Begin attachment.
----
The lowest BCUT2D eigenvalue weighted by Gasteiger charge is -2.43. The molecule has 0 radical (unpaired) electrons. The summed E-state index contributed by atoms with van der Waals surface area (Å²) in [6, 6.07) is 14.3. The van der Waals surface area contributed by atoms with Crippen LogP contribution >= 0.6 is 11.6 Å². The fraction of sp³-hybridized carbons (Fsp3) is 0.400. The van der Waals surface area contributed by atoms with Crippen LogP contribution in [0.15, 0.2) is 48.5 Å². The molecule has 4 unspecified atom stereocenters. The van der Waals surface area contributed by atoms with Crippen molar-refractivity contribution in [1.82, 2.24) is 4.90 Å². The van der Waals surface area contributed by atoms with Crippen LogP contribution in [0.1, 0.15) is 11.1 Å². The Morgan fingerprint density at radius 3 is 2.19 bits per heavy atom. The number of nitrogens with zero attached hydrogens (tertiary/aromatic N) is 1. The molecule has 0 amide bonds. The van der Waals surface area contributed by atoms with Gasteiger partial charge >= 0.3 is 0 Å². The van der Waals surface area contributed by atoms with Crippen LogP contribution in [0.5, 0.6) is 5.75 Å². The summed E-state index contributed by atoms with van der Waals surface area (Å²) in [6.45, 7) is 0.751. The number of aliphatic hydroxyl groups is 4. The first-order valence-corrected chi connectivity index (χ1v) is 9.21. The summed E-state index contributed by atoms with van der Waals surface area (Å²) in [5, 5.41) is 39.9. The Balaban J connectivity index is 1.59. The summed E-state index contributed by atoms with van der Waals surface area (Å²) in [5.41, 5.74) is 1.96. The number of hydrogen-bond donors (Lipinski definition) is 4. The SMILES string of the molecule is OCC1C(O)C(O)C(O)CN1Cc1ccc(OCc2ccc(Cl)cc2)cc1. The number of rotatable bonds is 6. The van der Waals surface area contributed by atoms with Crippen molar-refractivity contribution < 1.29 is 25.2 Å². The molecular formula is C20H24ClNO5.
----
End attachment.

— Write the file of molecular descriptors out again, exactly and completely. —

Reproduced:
The lowest BCUT2D eigenvalue weighted by Gasteiger charge is -2.43. The molecule has 0 radical (unpaired) electrons. The summed E-state index contributed by atoms with van der Waals surface area (Å²) in [6, 6.07) is 14.3. The van der Waals surface area contributed by atoms with Crippen LogP contribution >= 0.6 is 11.6 Å². The fraction of sp³-hybridized carbons (Fsp3) is 0.400. The van der Waals surface area contributed by atoms with Crippen LogP contribution in [0.15, 0.2) is 48.5 Å². The molecule has 4 unspecified atom stereocenters. The van der Waals surface area contributed by atoms with Crippen molar-refractivity contribution in [1.82, 2.24) is 4.90 Å². The van der Waals surface area contributed by atoms with Crippen LogP contribution in [0.1, 0.15) is 11.1 Å². The Morgan fingerprint density at radius 3 is 2.19 bits per heavy atom. The number of nitrogens with zero attached hydrogens (tertiary/aromatic N) is 1. The molecule has 0 amide bonds. The van der Waals surface area contributed by atoms with Gasteiger partial charge >= 0.3 is 0 Å². The van der Waals surface area contributed by atoms with Crippen LogP contribution in [0.5, 0.6) is 5.75 Å². The summed E-state index contributed by atoms with van der Waals surface area (Å²) in [6.45, 7) is 0.751. The number of aliphatic hydroxyl groups is 4. The first-order valence-corrected chi connectivity index (χ1v) is 9.21. The summed E-state index contributed by atoms with van der Waals surface area (Å²) in [5, 5.41) is 39.9. The Balaban J connectivity index is 1.59. The summed E-state index contributed by atoms with van der Waals surface area (Å²) in [5.41, 5.74) is 1.96. The number of hydrogen-bond donors (Lipinski definition) is 4. The SMILES string of the molecule is OCC1C(O)C(O)C(O)CN1Cc1ccc(OCc2ccc(Cl)cc2)cc1. The number of rotatable bonds is 6. The van der Waals surface area contributed by atoms with Crippen molar-refractivity contribution < 1.29 is 25.2 Å². The molecular formula is C20H24ClNO5.